Sunday, December 26, 2010

The five Essentials - detour: the importance of a good backcast

A slight detour in the Five Essentials series; a short clip in which Steve Rajjef shows and explains the importance of a good backcast. Pay special attention around 1:00. Notice the Stop and the way the line goes backwards? That's what a good backcast should look like.
More Essentials tomorrow. A bit of talk about the Casting Stroke. For now, let's just watch that clip again...

Saturday, December 25, 2010

The Five Essentials - part three "Straight Line Path"

Efficient loop formation requires the caster to move the rod 
in a Straight Line Path to the target.
First of all remember this: The line will follow the path of the rod tip. If the rod tip deviates from a straight line, so will your flyline. There may be circumstances were it is desirable to not cast in a straight line, but that is something I want to talk about later.
For now remember to keep track of what your rod tip does when you make a cast. There are 4 different paths that the rod tip can make when you make a cast. All of these paths result in a different loop shape.
“The first is the nearly STRAIGHT LINE PATH of the rod tip. This path generates a 
narrow LOOP and accurate placement of the fly. A narrow loop will show a top and 
bottom leg separation of approximately 20 inches. The top and bottom leg of the loop 
will also be in the same plane, that is to say that the top leg should always be directly 
above the bottom leg for maximum efficiency. Another advantage of the narrow loop 
is its ability to penetrate a wind. The smaller and tighter loop has less surface area and 
increases resistance to the wind
The second path the rod tip can travel is in a CONVEX PATH. The path of the rod tip 
in this instance travels in a large upward arc as opposed to a near straight line path. A 
convex path of the rod tip opens up, or widens the loop, decreases wind resistance and 
compromises accuracy.”

“The third path the rod tip can travel in is a CONCAVE PATH. The path of the rod tip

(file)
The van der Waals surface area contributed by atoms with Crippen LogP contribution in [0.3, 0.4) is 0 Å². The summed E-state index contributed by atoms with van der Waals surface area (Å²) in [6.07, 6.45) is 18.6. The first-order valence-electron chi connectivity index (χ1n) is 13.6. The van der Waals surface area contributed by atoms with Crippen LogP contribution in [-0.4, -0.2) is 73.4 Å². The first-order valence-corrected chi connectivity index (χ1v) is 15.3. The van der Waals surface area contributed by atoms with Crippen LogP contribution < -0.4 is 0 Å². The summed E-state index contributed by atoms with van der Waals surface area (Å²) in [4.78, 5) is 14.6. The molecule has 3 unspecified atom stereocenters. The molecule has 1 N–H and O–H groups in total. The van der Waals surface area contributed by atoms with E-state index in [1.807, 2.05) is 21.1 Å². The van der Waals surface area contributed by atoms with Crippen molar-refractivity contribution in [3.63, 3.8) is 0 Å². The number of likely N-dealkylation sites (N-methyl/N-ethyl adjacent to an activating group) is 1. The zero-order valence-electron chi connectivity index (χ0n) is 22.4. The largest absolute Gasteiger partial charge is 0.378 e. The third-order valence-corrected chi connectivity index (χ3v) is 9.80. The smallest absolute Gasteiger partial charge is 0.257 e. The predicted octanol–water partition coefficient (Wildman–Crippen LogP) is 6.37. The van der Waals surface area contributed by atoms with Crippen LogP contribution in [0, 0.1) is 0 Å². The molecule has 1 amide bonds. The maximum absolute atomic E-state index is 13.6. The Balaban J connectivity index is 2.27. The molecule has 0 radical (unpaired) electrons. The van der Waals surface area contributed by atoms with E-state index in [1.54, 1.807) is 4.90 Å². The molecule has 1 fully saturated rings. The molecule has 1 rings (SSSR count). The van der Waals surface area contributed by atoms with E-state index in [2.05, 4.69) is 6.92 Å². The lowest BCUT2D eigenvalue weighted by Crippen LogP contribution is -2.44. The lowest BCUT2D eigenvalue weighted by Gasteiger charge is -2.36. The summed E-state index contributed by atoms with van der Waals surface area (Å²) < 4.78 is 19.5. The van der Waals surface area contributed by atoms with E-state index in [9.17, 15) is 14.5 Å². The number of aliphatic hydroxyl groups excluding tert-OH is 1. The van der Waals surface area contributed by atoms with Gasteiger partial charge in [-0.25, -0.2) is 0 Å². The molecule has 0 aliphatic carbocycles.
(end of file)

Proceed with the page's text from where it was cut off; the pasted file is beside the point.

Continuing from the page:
in this instance travels in a downward arc. This path will form a closed or TAILING 
LOOP and commonly leads to the dreaded wind knot. The tailing loop will severely 
compromise full TURNOVER of the loop and accurate placement of the fly.”
Last but not least is the LATERAL PATH of the rod tip. In this instance the path of the 
rod tip no longer moves in a single plane but instead swings out to the left or right 
from the straight line path to the target plane. Know as the "Swinging Loop," the top 
leg "swings out" to the left or right of the bottom leg of the loop. The swinging loop is 
a casting fault.”

When I was in the early stages of learning how to cast a flyline, this essential was a revelation for me. Concentrating on what the rod tip does when you make a cast really gives you a sense of the control over the flyline we all strive for.
Just as a bit of a relief for before all of you go out to practice: The straight line only occurs during a part of your cast. The picture below is an excellent illustration of what to aim for. The picture is part of an article about SLP by Jason Borger and can be found here

Wednesday, December 22, 2010

The Five Essentials - part two

In the second of this series of five entries here is the next essential component of a good cast:

Proper acceleration of the fly rod.
In fly casting the function of the rod hand is to accelerate the rod so that it may 

load or bend against the resistance of the fly line. The hand accelerates the rod 
slowly at first and continues to increase in speed until the rod reaches a position 
perpendicular to the target at which point the rod hand accelerates even faster, and 
concludes, with a short, ultra fast stop of the hand. The majority of acceleration 
takes place near the end of the stroke.

In short: start slooooooowwwwwwwlllllyyyyy and speed up to a sudden and snappy stop.
This STOP is something Tim Raijeff talks about in this video. (the quality of the video itself isn't going to win anybody an Oscar for the best camerawork, but it well worth the watch.)

Tuesday, December 14, 2010

The Five Essentials

During my first fishing trip since a long long time this weekend I thought it would be nice to say some things about flycasting on this spot. Instead of writing about it check
for an animation about the first of Bill Gammels "Five Essentials of Flycasting"
During the next few days I will discuss these casting principles and hope you will you find it useful and fun. See you tomorrow.

Thursday, December 9, 2010

Not exactly....

...Because angling’s not really about fishing at all, at least not the bit where the line end and water actually touch.  It is about people and places, wonderful insights into nature, both human and wild; it is about cameraderie, rivalries, luck and laughter.  It is about spirit and perseverance; it is about learning and it is about life.....
This is what I read on the Blog "Not exactly Fishing". I couldn't agree more. Go and have a look for yourself to see if there's something nice in there for you.

Thursday, December 2, 2010

The Adventures of Chocolate Diamondback Pussy - Sweet Memories

This is one of the hundreds of pictures I took home with me from Norway. Sweet memories from all the beauty that surrounded me this summer. With that I am not referring to the good looks of my travel-companion. Or my wading jacket, for that matter.